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Thread: Dead laptop?

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    Dead laptop?

    I have a laptop that I fear may have shuffled off this mortal coil...

    It's about 6 yrs old, running Vista. It was working fine, and I ran Windows Update to install some recommended updates. At some point during the update process, the screen changed to vertical bars (like the same pattern repeated all the way down the screen) and the system hung.

    I cycled power to reboot it, but it won't boot. It wakes up, the lights flash and the CD drive seeks, then it powers off. After a few seconds it wakes up and repeats the cycle, until I kill the power. It never lights up the screen.

    I tried inserting a Memtest86 CD to see if it would boot into that, but it's not booting at all. It never gets that far in the wake-up process.

    Any suggestions for what I might try to resurrect it? Fortunately this laptop isn't critical, but I do use it fairly often as a secondary or travel laptop, so I'd like to rescue it if I could.

    Thanks!

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    I'm working on a Win7 Notebook where it won't boot at all with the HDD plugged in. Remove the drive and it will boot to a diagnostic CD. Put in a blank/unpartitioned HDD and it will boot to the CD. It also will boot to a Linux LiveDVD in the second and third scenario. Results indicate the HDD has died.

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    Super Moderator jwitalka's Avatar
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    Try removing the battery and the power cord and hold down the power button for 5 seconds or so. Then reattach the power cord and see if the laptop will boot. If so, reattach the battery and try again.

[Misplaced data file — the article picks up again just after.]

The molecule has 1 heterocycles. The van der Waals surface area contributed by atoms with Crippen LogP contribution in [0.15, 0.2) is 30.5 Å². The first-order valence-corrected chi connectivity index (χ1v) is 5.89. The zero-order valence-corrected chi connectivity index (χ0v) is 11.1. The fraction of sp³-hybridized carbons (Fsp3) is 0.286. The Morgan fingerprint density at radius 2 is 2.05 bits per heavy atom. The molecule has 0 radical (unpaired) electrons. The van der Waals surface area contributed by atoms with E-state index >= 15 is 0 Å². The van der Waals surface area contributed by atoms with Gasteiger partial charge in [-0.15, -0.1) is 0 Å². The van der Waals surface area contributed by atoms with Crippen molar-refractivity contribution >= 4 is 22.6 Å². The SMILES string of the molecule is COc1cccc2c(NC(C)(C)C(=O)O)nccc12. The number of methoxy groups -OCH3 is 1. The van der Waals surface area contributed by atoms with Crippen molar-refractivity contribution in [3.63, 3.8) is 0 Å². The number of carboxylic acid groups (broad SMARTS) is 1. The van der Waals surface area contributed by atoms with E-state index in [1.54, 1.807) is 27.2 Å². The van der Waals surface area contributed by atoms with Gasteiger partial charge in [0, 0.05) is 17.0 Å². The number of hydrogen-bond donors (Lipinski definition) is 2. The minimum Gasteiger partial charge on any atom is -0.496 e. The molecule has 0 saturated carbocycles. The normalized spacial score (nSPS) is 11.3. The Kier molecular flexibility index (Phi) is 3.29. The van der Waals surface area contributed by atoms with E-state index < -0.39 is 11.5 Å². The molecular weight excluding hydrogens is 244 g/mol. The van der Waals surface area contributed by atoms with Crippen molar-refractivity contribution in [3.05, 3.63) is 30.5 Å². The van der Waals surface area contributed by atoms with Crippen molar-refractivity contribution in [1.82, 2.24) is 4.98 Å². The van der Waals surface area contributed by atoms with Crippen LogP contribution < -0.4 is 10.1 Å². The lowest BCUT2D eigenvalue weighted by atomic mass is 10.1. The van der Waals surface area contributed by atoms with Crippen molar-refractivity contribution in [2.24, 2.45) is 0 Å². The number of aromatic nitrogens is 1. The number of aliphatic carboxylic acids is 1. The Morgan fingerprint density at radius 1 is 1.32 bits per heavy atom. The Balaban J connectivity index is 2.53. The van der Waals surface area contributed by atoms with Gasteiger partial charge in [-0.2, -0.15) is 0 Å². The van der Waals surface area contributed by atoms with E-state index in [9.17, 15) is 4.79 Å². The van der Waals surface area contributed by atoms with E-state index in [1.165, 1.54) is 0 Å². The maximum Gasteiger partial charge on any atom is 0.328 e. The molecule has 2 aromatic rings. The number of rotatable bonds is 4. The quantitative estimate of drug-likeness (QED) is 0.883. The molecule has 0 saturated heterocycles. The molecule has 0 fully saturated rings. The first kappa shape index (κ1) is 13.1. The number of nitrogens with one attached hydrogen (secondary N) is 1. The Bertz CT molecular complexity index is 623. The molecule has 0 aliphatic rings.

Jerry

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    If the cold boot as suggested by Jerry doesn't work, will it boot up into the Advanced Boot options by tapping F8 (usually) as you switch on and select Last Known Good Config.

    If you can also boot it using Safe Mode with Networking, that would point to your graphics drivers.

    If you have the option of Repair your Computer in the Advanced Boot options, you can navigate to the Recovery Environment to select either Startup Repair or the System Restore option.

    This article describes how to create a Vista Repair disk but you would need another Vista machine with the same architecture to create it on. https://www.raymond.cc/blog/how-to-r...ista-dvd-disc/
    Last edited by Sudo15; 2015-04-21 at 05:13.

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    Quote Originally Posted by garyfritz View Post
    ...it won't boot. It wakes up, the lights flash and the CD drive seeks, then it powers off. After a few seconds it wakes up and repeats the cycle, until I kill the power. It never lights up the screen.
    I tried inserting a Memtest86 CD to see if it would boot into that, but it's not booting at all. It never gets that far in the wake-up process...
    Sounds to me like you need to clean the RAM contacts. The gold-plated contacts become tarnished over time w/ repeated power-on / power-off heating and cooling cycles.

    You can clean the RAM contacts by gently rubbing them with a soft white pencil rubber. Brush off any residues/particles using a clean dry brush (soft toothbrush or small paintbrush). Refit the RAM chips and try again.
    Computer Consultant/Technician since 1998 (first PC was Atari 1040STE in 1988).
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    Quote Originally Posted by Coochin View Post
    The gold-plated contacts become tarnished over time w/ repeated power-on / power-off heating and cooling cycles.
    As they're gold that shouldn't happen, but it still seems to fix problems more often than not for me.

    cheers, Paul

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    While checking power cycling, test with just the battery connected as well (assuming the battery still works).

    In addition to the power cycling you can check to make sure the point where the AC/DC converter plugs into the laptop is not loose.

    And if you have a VOM you can test the output voltage without load.

    You can see whether you can enter the BIOS Menu on boot and whether the vertical bars appear or not under those conditions. The BIOS Menu uses the low rez graphic driver built into the BIOS. But it is outputted though the systems graphics.